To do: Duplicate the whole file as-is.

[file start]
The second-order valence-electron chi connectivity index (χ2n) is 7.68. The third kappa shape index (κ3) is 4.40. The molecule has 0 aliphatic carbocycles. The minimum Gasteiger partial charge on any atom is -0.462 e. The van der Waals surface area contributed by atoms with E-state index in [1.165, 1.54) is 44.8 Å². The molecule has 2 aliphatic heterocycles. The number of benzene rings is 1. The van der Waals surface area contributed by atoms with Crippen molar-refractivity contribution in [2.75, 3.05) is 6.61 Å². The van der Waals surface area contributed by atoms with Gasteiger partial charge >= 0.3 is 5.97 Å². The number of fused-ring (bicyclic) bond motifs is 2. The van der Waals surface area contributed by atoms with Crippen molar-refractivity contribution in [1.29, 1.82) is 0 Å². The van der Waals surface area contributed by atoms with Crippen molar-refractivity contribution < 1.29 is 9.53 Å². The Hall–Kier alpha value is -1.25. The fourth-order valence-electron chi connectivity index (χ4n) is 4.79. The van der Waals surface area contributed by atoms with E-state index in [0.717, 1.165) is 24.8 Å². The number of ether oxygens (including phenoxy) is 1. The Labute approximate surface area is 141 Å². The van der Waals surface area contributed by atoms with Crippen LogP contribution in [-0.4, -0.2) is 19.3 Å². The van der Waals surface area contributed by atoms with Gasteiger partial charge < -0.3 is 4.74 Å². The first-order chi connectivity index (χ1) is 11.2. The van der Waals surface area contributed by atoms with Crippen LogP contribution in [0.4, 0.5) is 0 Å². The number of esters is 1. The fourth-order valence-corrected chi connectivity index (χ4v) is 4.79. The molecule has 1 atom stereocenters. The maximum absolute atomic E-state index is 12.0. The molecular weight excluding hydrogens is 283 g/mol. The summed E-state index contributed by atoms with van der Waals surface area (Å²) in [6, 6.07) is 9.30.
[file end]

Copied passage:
The second-order valence-electron chi connectivity index (χ2n) is 7.68. The third kappa shape index (κ3) is 4.40. The molecule has 0 aliphatic carbocycles. The minimum Gasteiger partial charge on any atom is -0.462 e. The van der Waals surface area contributed by atoms with E-state index in [1.165, 1.54) is 44.8 Å². The molecule has 2 aliphatic heterocycles. The number of benzene rings is 1. The van der Waals surface area contributed by atoms with Crippen molar-refractivity contribution in [2.75, 3.05) is 6.61 Å². The van der Waals surface area contributed by atoms with Gasteiger partial charge >= 0.3 is 5.97 Å². The number of fused-ring (bicyclic) bond motifs is 2. The van der Waals surface area contributed by atoms with Crippen molar-refractivity contribution in [1.29, 1.82) is 0 Å². The van der Waals surface area contributed by atoms with Crippen molar-refractivity contribution < 1.29 is 9.53 Å². The Hall–Kier alpha value is -1.25. The fourth-order valence-electron chi connectivity index (χ4n) is 4.79. The van der Waals surface area contributed by atoms with E-state index in [0.717, 1.165) is 24.8 Å². The number of ether oxygens (including phenoxy) is 1. The Labute approximate surface area is 141 Å². The van der Waals surface area contributed by atoms with Crippen LogP contribution in [-0.4, -0.2) is 19.3 Å². The van der Waals surface area contributed by atoms with Gasteiger partial charge < -0.3 is 4.74 Å². The first-order chi connectivity index (χ1) is 11.2. The van der Waals surface area contributed by atoms with Crippen LogP contribution in [0.4, 0.5) is 0 Å². The number of esters is 1. The fourth-order valence-corrected chi connectivity index (χ4v) is 4.79. The molecule has 1 atom stereocenters. The maximum absolute atomic E-state index is 12.0. The molecular weight excluding hydrogens is 283 g/mol. The summed E-state index contributed by atoms with van der Waals surface area (Å²) in [6, 6.07) is 9.30.